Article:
Watery Eye

Overflow of tears from the eye due to overproduction or poor drainage

  • Most common in babies and elderly people
  • Gender, genetics, and lifestyle are not significant factors

Watery eye may result from irritation of the eye by a foreign body such as a particle of dirt. Older people often have watery eye as a result of entropion, in which the eyelashes rub against the eye, or ectropion, in which tears do not drain away normally. The watering usually stops when the irritant is removed or the underlying condition is corrected. Watery eye may also occur as a result of a blocked nasolacrimal system (which drains tears), possibly caused by an infection of the eye.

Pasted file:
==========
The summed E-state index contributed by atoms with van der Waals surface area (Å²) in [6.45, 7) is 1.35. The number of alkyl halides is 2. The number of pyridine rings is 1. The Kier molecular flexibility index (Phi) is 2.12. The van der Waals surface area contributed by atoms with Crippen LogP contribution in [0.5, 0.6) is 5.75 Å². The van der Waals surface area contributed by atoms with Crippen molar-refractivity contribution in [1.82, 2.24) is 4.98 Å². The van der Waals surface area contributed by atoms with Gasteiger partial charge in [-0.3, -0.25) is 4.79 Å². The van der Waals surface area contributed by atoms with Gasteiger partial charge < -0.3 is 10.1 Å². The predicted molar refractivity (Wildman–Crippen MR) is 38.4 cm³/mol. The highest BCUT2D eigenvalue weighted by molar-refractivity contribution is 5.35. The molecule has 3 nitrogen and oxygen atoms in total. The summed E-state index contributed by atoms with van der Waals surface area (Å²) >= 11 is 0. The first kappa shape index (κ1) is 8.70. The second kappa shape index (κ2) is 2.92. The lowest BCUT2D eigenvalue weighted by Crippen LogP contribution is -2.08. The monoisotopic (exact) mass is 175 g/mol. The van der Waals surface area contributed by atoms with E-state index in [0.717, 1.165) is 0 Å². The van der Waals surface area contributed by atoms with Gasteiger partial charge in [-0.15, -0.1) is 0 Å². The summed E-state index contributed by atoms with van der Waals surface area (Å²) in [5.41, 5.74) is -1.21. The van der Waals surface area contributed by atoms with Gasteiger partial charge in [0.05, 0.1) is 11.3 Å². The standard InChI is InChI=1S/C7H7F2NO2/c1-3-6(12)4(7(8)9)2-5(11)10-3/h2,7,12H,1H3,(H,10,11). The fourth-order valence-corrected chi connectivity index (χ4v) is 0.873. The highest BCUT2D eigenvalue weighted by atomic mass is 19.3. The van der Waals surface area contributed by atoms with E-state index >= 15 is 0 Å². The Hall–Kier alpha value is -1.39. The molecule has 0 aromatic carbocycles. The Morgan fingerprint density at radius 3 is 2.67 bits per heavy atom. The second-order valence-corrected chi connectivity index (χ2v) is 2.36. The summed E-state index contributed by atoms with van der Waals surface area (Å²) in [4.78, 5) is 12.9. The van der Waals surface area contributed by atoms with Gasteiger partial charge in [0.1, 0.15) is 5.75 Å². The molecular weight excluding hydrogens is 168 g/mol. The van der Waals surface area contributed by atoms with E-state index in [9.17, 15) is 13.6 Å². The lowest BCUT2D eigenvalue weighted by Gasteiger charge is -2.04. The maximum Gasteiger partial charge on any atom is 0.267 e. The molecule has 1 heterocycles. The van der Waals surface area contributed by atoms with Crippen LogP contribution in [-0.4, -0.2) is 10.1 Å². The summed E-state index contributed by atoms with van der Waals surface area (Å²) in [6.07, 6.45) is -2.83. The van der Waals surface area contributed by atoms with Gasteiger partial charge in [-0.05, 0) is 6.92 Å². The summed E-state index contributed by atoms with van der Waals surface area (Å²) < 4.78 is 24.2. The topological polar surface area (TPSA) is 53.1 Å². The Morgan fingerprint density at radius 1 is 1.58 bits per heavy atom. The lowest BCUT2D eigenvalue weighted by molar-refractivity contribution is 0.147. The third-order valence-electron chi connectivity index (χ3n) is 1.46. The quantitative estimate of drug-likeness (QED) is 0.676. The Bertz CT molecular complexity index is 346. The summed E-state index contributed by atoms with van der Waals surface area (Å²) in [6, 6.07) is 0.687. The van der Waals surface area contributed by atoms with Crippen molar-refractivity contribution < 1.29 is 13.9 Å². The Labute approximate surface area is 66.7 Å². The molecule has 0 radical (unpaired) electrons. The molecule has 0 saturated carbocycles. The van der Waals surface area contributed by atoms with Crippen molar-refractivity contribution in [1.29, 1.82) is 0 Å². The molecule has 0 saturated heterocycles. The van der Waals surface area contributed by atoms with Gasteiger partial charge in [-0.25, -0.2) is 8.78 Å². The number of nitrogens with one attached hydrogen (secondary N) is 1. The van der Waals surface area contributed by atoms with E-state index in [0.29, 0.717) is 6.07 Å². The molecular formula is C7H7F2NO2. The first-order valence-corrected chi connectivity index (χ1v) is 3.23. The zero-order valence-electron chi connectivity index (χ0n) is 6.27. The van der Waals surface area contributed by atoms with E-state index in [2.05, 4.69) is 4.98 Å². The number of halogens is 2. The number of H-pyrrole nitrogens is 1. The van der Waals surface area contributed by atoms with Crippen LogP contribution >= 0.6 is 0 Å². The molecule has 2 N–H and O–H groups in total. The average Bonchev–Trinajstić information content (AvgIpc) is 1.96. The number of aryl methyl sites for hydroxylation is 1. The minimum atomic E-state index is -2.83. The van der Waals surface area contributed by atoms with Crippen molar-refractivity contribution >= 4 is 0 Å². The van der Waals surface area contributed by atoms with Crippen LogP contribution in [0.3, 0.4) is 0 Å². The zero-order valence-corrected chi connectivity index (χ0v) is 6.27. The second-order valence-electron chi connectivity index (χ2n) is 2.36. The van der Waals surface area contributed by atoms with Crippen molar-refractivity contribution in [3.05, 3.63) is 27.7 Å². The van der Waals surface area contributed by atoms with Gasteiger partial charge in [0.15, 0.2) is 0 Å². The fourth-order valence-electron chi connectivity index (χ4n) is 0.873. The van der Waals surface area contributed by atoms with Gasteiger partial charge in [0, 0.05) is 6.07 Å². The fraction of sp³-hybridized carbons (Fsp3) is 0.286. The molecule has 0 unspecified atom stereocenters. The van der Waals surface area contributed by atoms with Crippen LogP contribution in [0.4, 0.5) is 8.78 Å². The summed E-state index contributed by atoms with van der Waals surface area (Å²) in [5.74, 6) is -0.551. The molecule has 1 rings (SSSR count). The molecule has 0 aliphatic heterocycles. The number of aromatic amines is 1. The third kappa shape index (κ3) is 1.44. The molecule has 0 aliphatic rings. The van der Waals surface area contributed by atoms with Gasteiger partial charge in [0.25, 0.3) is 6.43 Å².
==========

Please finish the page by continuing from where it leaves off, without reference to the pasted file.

Babies may have watery eyes because the nasolacrimal system is underdeveloped. Gently massaging between the corner of the eyelid and the nose may help. The condition usually corrects itself by the age of 6 months. Persistent blockages, at any age, must be treated by a doctor, who may clear the tear duct by inserting a fine probe.

From the 2010 revision of the Complete Home Medical Guide © Dorling Kindersley Limited.

The subjects, conditions and treatments covered in this encyclopaedia are for information only and may not be covered by your insurance product should you make a claim.

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